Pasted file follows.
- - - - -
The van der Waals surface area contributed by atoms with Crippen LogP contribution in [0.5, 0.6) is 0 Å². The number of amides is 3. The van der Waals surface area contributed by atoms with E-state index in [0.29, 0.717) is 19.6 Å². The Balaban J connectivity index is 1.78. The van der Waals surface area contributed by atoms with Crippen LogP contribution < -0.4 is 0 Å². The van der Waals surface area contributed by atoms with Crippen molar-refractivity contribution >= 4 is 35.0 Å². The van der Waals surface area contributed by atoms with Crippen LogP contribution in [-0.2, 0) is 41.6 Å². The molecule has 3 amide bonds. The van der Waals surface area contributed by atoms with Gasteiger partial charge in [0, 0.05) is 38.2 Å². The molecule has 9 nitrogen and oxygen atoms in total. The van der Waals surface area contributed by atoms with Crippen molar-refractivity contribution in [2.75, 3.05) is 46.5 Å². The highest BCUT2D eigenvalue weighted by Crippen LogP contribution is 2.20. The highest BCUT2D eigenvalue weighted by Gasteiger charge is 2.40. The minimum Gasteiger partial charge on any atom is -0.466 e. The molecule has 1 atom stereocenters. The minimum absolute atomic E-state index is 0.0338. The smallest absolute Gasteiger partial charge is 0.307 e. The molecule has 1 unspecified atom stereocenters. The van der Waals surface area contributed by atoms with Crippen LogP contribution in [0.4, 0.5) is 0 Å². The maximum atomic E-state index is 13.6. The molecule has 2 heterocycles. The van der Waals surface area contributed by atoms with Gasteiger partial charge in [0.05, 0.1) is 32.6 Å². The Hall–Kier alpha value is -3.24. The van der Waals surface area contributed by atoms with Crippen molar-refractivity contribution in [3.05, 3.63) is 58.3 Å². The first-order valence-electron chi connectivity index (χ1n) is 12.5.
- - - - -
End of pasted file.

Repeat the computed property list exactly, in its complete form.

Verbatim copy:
The van der Waals surface area contributed by atoms with Crippen LogP contribution in [0.5, 0.6) is 0 Å². The number of amides is 3. The van der Waals surface area contributed by atoms with E-state index in [0.29, 0.717) is 19.6 Å². The Balaban J connectivity index is 1.78. The van der Waals surface area contributed by atoms with Crippen LogP contribution < -0.4 is 0 Å². The van der Waals surface area contributed by atoms with Crippen molar-refractivity contribution >= 4 is 35.0 Å². The van der Waals surface area contributed by atoms with Crippen LogP contribution in [-0.2, 0) is 41.6 Å². The molecule has 3 amide bonds. The van der Waals surface area contributed by atoms with Gasteiger partial charge in [0, 0.05) is 38.2 Å². The molecule has 9 nitrogen and oxygen atoms in total. The van der Waals surface area contributed by atoms with Crippen molar-refractivity contribution in [2.75, 3.05) is 46.5 Å². The highest BCUT2D eigenvalue weighted by Crippen LogP contribution is 2.20. The highest BCUT2D eigenvalue weighted by Gasteiger charge is 2.40. The minimum Gasteiger partial charge on any atom is -0.466 e. The molecule has 1 atom stereocenters. The minimum absolute atomic E-state index is 0.0338. The smallest absolute Gasteiger partial charge is 0.307 e. The molecule has 1 unspecified atom stereocenters. The van der Waals surface area contributed by atoms with Crippen LogP contribution in [0.4, 0.5) is 0 Å². The maximum atomic E-state index is 13.6. The molecule has 2 heterocycles. The van der Waals surface area contributed by atoms with Gasteiger partial charge in [0.05, 0.1) is 32.6 Å². The Hall–Kier alpha value is -3.24. The van der Waals surface area contributed by atoms with Crippen molar-refractivity contribution in [3.05, 3.63) is 58.3 Å². The first-order valence-electron chi connectivity index (χ1n) is 12.5.